Acts 19:8, in Ephesus, on his third preaching trip Paul boldly spoke in synagogues for 3 months. It was another audience with mixed reactions. He would stay in Ephesus for 2-3 years continually preaching, even in the face of rejection and hardships.
Romans 15:15 notes that in some of his writings, he was bold in some points. Anyone who has studied Paul’s letters knows tis.
PAUL is a great example of boldness. In spite of everything he endured – from beatings to imprisonment to attempts to kill him to rejection and being falsely accused – he kept preaching the gospel of Christ without compromise. At times, like the other examples he would boldly charge the corrupt with their corruption, not fearing what they might do to him.
He boldly clung to his faith (cf. 2 Timothy 1:12, Acts 21:13, etc.)
- Jesus – the ultimate example of boldness, both in word and deed. As you consider the life and teachings of Jesus you find boldness. For example: The “Sermon on the Mount” was bold as Jesus taught what would be expected of them as citizens of the kingdom of God – uncharacteristically good attitudes (the “beatitudes”), a willingness to suffer, a heart and conduct greater than that of the scribes and Pharisees, true and humble worship and actions toward others, etc. No wonder the people were astonished as He taught with authority, unlike the Jewish leaders (Matthew 7:29).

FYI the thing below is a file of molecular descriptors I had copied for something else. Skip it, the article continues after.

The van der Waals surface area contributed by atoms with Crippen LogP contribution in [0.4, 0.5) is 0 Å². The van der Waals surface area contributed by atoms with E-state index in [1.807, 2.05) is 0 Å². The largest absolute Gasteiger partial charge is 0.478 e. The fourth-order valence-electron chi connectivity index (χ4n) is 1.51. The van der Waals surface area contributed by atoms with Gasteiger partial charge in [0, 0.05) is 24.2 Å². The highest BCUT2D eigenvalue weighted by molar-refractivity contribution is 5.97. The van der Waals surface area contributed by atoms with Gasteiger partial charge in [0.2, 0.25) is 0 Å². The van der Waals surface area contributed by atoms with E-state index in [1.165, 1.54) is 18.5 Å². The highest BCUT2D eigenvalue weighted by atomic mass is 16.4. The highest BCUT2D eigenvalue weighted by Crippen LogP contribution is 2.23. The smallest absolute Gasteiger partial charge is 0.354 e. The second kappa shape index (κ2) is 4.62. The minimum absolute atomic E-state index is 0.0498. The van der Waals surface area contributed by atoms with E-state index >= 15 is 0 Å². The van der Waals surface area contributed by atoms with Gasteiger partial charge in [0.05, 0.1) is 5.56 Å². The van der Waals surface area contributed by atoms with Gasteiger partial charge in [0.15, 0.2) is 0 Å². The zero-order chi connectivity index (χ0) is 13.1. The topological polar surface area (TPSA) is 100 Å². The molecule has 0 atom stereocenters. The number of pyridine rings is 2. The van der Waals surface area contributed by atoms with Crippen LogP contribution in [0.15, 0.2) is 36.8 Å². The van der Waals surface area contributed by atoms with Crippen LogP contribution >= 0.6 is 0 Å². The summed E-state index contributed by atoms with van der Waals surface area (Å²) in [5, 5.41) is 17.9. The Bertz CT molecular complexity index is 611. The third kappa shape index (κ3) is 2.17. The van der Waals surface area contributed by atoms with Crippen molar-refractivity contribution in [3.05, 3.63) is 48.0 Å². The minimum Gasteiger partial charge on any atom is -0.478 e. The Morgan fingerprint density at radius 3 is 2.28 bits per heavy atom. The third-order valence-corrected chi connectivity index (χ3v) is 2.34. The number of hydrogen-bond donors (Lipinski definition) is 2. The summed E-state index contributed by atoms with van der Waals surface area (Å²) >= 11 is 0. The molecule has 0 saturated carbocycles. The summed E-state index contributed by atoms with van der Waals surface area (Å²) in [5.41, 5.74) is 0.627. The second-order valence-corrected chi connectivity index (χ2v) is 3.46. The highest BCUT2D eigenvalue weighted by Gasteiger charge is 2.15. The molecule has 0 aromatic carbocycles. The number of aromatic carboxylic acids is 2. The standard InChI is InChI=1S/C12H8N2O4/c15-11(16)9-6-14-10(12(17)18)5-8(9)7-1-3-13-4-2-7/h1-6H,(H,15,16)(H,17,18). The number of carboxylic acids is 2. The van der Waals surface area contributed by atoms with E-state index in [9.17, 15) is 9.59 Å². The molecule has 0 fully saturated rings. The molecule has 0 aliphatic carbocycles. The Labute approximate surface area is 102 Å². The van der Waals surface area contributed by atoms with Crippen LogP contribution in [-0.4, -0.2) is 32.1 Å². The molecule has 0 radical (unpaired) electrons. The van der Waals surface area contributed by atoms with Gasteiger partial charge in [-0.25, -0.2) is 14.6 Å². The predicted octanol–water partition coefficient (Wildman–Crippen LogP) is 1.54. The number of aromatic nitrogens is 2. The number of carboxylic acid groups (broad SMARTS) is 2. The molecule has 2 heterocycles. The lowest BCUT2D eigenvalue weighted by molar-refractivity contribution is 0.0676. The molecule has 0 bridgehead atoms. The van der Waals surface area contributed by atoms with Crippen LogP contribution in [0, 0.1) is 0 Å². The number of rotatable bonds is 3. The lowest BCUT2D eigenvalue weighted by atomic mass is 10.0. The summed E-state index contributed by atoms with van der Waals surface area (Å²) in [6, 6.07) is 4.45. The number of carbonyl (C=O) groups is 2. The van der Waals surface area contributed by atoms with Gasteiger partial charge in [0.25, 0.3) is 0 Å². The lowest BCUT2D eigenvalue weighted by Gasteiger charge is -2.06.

He cast out the money changers from the temple twice (John 2:13-25, Matthew 21:12-17), He healed on the Sabbath even as He was being criticized, etc.
John 7:26, the people of Jerusalem took note that the leaders were seeking to kill Jesus, “But look! He speaks boldly, and they say nothing to Him. Do the rulers know indeed that this is truly the Christ?”
If you study the teachings of Jesus, He begins boldly, but as His ministry progresses, He becomes bolder and His messages stronger. The words He used were often intended to provoke the leaders. This as He prepared Himself for what He knew must happen – He needed to die for us – the ultimate act of boldness. He opened not His mouth as He was led as a lamb to the slaughter (Isaiah 53:7).
- Many other examples could be added – these show the actions and teachings that often accompany boldness.
- Understand, the above are extreme examples, especially considering the results of their boldness. We likely will not face execution and persecutions to the degree of these examples (at least yet) if we boldly proclaim the Lord and live differently than the world. But there is likely to be consequences when we are bold – we may lose friends, cause a brother or sister to become angry with us, be maligned and accused of impure motives, etc. But we must still be bold.